At the start of the Great Depression (circa 1930),[4] Adele is trying to recover her family's lost fortune by holding a four-round, two-day exhibition match between Bobby Jones (Joel Gretsch) and Walter Hagen (Bruce McGill), the best golfers of the era, with a grand prize of $10,000, at the golf resort her family opened as the Depression struck. However, needing a local participant to gain local interest, a young Greaves (J. Michael Moncrief) speaks up for his hero, Junuh, prompting Adele to ask her estranged lover to play.

Junuh is approached by a mysterious traveler carrying a suitcase, who appears while he is trying to hit golf balls into the dark void of the night. The man identifies himself as Bagger Vance (Will Smith) and says he will be his caddie. With Greaves as assistant caddie, Bagger helps Junuh come to grips with his personal demons and play golf again.

When the match starts, Jones and Hagen each play well in their distinctive ways, but the disengaged Junuh plays poorly and is far behind after the first round. With Bagger caddying for him and giving advice, Junuh rediscovers his "authentic swing" in the second round and makes up some ground. In the third round, he closes the gap even more, hitting a hole in one in the process. Meanwhile, Junuh and Adele rekindle their romance.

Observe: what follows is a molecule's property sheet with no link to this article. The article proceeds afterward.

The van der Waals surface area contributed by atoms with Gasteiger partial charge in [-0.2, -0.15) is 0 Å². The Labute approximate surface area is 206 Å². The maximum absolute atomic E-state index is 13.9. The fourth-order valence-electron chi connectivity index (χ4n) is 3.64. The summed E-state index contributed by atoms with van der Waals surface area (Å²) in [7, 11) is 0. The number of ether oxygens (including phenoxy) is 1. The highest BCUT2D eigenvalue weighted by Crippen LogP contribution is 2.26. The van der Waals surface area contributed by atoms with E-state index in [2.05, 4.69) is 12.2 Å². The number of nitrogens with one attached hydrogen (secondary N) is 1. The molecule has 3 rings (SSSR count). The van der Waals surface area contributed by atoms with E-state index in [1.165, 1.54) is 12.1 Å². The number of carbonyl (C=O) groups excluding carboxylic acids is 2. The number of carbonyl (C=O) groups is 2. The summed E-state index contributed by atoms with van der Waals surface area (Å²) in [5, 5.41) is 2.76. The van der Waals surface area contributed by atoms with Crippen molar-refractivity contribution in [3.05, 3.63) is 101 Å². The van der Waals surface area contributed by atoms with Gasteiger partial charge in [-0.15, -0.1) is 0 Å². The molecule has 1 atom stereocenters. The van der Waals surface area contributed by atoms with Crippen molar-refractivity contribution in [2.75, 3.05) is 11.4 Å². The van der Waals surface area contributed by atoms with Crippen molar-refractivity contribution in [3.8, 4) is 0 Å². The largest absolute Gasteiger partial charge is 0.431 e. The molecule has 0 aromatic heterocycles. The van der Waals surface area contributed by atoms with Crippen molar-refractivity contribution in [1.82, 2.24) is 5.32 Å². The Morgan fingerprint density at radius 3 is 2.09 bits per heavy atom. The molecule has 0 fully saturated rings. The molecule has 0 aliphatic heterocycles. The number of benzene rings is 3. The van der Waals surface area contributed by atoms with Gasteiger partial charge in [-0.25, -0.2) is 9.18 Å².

Late in the final round, an overconfident Junuh disregards Bagger's advice at a crucial point and, after that, plays poorly. He hits a ball into a forest, which triggers a war flashback, but Bagger's words help him focus on the game. Junuh pulls back to a tie with Jones and Hagen, then has a chance to win on the final hole, but has the integrity to call a penalty on himself when his ball moves after trying to remove a loose impediment.

Seeing Junuh has grown and matured, Bagger decides that his golfer does not need him any more. With the 18th hole left unfinished, Bagger gives the position of caddie to Greaves and leaves as mysteriously as he came.